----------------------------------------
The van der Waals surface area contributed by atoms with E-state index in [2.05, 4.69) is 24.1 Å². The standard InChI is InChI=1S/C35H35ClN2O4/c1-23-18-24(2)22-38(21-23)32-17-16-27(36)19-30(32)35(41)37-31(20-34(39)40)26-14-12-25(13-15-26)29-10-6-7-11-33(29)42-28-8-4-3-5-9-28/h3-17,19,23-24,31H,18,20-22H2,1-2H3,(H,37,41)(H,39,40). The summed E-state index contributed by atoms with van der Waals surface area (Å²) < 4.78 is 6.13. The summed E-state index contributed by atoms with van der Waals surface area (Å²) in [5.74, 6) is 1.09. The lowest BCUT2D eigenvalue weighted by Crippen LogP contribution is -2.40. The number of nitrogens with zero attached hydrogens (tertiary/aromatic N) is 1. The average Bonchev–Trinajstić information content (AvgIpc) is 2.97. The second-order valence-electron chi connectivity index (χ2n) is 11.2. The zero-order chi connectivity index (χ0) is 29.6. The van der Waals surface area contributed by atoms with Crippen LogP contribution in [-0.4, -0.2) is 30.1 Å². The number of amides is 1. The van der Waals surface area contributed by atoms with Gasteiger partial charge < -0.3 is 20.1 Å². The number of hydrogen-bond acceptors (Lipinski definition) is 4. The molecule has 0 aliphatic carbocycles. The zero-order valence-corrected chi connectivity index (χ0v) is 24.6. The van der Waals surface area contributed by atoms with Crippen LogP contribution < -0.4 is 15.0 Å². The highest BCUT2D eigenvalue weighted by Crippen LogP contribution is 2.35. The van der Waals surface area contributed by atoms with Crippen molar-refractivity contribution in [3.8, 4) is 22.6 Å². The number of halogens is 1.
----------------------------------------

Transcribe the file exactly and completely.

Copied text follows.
The van der Waals surface area contributed by atoms with E-state index in [2.05, 4.69) is 24.1 Å². The standard InChI is InChI=1S/C35H35ClN2O4/c1-23-18-24(2)22-38(21-23)32-17-16-27(36)19-30(32)35(41)37-31(20-34(39)40)26-14-12-25(13-15-26)29-10-6-7-11-33(29)42-28-8-4-3-5-9-28/h3-17,19,23-24,31H,18,20-22H2,1-2H3,(H,37,41)(H,39,40). The summed E-state index contributed by atoms with van der Waals surface area (Å²) < 4.78 is 6.13. The summed E-state index contributed by atoms with van der Waals surface area (Å²) in [5.74, 6) is 1.09. The lowest BCUT2D eigenvalue weighted by Crippen LogP contribution is -2.40. The number of nitrogens with zero attached hydrogens (tertiary/aromatic N) is 1. The average Bonchev–Trinajstić information content (AvgIpc) is 2.97. The second-order valence-electron chi connectivity index (χ2n) is 11.2. The zero-order chi connectivity index (χ0) is 29.6. The van der Waals surface area contributed by atoms with Crippen LogP contribution in [-0.4, -0.2) is 30.1 Å². The number of amides is 1. The van der Waals surface area contributed by atoms with Gasteiger partial charge < -0.3 is 20.1 Å². The number of hydrogen-bond acceptors (Lipinski definition) is 4. The molecule has 0 aliphatic carbocycles. The zero-order valence-corrected chi connectivity index (χ0v) is 24.6. The van der Waals surface area contributed by atoms with Crippen LogP contribution < -0.4 is 15.0 Å². The highest BCUT2D eigenvalue weighted by Crippen LogP contribution is 2.35. The van der Waals surface area contributed by atoms with Crippen molar-refractivity contribution in [3.8, 4) is 22.6 Å². The number of halogens is 1.